Credit Checking and scoring

18 Jun, 2014


Lenders want to make sure that you are a good risk and do not have a history of bad debts and unpaid loans behind you. To do this they will do two things. First they will check your entry on credit registers. Credit reference agencies such as Experian, Equifax and CallCredit PLC hold factual information about you and this allows a lender to check your name & address and your past credit history, including any County Court Judgments or defaults recorded against you. This will provide your ‘credit refererence’.

The second thing that the lender will do will be to credit score your application. They do this by allocating points to a variety of questions they have asked you. They then add up the total points score and you either pass or fail depending on the result. For example, they are likely to award you more points the longer you have been resident at your current address or with working for your current employer. They will also take into account things such as your occupation, your age, whether you have a home telephone and how long you have been with your bank etc. Lenders will never divulge how their credit scoring works for fear of fraud and each lender will have their own system. The fact that you have been turned down by one lender will not necessarily mean that you will be declined by others.

A poor credit record won’t necessarily prevent you from getting a credit card, but you will probably have to pay a higher interest rate. The self employed, or those – increasingly common these days – on short-term contracts may not be such an attractive risk to lenders.

People are refused credit for a number of different reasons and there is no automatic ‘right’ to credit, although it is illegal to refuse credit for reasons such as race, gender, religion, sexual orientation or address.

A common reason however for being turned down for credit may be because information held about you by a credit reference agency, or information provided in your application form, suggests that you will have problems repaying. Another very common reason for being turned down is that you may not appear on the Electoral Roll with the credit agencies at your quoted address. If you are having difficulties in obtaining credit then it is always worth checking that you actually appear on the voters roll at your current address.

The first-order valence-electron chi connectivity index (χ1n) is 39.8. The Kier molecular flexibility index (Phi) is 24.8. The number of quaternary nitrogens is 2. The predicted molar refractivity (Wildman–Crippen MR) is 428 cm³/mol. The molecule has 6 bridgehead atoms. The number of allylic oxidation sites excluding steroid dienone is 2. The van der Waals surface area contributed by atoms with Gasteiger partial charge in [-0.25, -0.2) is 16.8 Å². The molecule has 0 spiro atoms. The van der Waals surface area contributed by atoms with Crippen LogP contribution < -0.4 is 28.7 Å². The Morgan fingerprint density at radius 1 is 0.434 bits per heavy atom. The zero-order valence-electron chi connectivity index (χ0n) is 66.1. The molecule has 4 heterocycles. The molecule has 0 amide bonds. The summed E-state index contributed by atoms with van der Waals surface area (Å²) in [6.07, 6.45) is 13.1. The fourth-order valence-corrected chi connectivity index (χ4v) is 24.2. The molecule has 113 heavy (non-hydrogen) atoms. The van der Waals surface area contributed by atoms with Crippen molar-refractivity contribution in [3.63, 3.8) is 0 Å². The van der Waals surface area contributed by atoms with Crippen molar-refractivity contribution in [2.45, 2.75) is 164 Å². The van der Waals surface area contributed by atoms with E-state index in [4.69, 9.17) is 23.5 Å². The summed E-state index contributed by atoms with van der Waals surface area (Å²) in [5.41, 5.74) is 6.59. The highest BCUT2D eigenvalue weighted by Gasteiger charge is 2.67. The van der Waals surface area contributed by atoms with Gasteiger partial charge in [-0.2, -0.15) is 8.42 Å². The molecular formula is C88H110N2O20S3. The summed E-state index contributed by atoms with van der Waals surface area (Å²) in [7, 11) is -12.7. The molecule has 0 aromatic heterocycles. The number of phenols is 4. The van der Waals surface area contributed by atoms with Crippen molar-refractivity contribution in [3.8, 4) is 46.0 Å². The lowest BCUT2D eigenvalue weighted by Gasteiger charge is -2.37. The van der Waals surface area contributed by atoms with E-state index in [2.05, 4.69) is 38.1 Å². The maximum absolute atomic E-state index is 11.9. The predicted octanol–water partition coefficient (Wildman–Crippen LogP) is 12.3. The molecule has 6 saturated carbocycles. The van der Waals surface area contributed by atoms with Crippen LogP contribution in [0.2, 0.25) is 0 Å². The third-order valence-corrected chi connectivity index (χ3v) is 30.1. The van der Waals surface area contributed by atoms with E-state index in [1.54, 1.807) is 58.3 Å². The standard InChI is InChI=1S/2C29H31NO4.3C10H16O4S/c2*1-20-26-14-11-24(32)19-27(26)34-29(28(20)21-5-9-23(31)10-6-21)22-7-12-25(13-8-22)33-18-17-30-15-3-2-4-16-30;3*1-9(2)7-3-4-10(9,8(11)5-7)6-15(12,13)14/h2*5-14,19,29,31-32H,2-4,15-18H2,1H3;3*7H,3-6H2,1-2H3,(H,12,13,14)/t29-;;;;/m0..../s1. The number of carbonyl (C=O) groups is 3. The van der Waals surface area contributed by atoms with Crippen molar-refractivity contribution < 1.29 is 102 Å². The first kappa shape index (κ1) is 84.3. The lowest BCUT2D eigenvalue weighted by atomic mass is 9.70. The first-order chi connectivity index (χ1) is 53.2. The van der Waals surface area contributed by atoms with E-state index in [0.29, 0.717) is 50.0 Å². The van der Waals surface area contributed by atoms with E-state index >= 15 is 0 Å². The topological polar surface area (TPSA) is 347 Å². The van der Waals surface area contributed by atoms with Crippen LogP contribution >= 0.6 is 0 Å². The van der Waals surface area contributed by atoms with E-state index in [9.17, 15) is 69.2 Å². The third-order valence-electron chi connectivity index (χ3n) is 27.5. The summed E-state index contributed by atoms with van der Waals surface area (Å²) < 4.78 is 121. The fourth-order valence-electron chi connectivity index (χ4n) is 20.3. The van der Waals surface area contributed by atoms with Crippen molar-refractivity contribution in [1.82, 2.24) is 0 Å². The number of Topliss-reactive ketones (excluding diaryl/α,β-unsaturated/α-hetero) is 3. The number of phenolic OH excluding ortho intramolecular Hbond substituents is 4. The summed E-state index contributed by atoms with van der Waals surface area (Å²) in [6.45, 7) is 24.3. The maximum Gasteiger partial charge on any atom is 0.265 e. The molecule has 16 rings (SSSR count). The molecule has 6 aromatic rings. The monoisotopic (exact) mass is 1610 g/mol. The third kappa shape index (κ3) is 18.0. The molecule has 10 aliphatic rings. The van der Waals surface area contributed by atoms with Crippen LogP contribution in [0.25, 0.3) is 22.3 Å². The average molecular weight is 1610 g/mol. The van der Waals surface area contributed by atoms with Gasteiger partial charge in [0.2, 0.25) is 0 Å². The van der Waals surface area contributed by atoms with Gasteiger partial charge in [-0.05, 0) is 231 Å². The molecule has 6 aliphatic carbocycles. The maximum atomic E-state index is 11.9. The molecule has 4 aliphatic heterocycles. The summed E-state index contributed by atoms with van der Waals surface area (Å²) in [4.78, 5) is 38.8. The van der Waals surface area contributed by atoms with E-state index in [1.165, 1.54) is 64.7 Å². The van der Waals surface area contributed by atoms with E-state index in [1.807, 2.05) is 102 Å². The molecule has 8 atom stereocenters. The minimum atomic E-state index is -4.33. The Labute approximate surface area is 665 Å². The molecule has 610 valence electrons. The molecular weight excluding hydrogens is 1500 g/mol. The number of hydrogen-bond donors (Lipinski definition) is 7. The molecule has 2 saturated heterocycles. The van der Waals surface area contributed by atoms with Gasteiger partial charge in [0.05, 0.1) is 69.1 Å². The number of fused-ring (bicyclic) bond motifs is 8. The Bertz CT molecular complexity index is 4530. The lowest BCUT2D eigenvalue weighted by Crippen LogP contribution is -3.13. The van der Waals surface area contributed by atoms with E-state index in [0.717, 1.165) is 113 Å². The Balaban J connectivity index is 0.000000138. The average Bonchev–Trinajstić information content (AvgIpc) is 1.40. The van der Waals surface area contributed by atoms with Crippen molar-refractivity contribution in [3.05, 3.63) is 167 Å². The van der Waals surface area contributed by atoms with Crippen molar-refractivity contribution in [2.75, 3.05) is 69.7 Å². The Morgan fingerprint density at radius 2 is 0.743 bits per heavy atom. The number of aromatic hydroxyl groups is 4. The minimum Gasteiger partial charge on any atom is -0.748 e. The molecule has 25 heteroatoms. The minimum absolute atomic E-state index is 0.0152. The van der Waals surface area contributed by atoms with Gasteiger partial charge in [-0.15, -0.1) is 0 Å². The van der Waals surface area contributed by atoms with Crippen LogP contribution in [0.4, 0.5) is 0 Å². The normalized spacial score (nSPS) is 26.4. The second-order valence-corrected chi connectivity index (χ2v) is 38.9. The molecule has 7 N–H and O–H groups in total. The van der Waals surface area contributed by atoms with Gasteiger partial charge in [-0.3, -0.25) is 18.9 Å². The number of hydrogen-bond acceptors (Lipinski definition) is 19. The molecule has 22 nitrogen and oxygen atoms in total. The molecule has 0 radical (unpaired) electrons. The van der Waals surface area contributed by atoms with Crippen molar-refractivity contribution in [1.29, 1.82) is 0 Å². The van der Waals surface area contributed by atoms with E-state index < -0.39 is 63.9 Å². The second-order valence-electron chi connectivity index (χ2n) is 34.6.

If you don’t, you’ll be lucky to get credit anywhere. You can check this by reference to Experian ( or Equifax (
If a lender turns you down for credit they must explain to you the reason.
However, they do not have to go into detail and simply have to tell you whether it is due to their credit scoring or information from the credit reference agencies.

How do I check my credit file?
Most lenders go through three main credit reference agencies for information on your financial past – Equifax (, Experian ( and CallCredit PLC ( These three agencies, although business rivals, work pretty much along the same principles.

Each compiles credit histories from a number of different sources, including the electoral roll, county court judgments and how effectively past debts have been managed. Every time you open a new form of credit it will leave an electronic foot print on your record, which the agencies use to compile a credit ‘scoring’ system. When you apply for a personal loan, the lender – be it a bank, building society or internet based provider- will firstly run a credit check on you to see what kind of ‘score’ you have.

If you are turned down for credit, this is not a decision made by Experian, Equifax or CallCredit PLC, but by the lenders, based on their own criteria.

If you want to get hold of an up to date copy of your own credit report, please refer to section 7 of this guide for full contact details of Experian, Equifax and Callcredit.

If a lender refuses you credit, it must say why. Under the Data Protection Act, if you are refused credit, and scoring was used to help the lender decide, you can ask for a review of your application.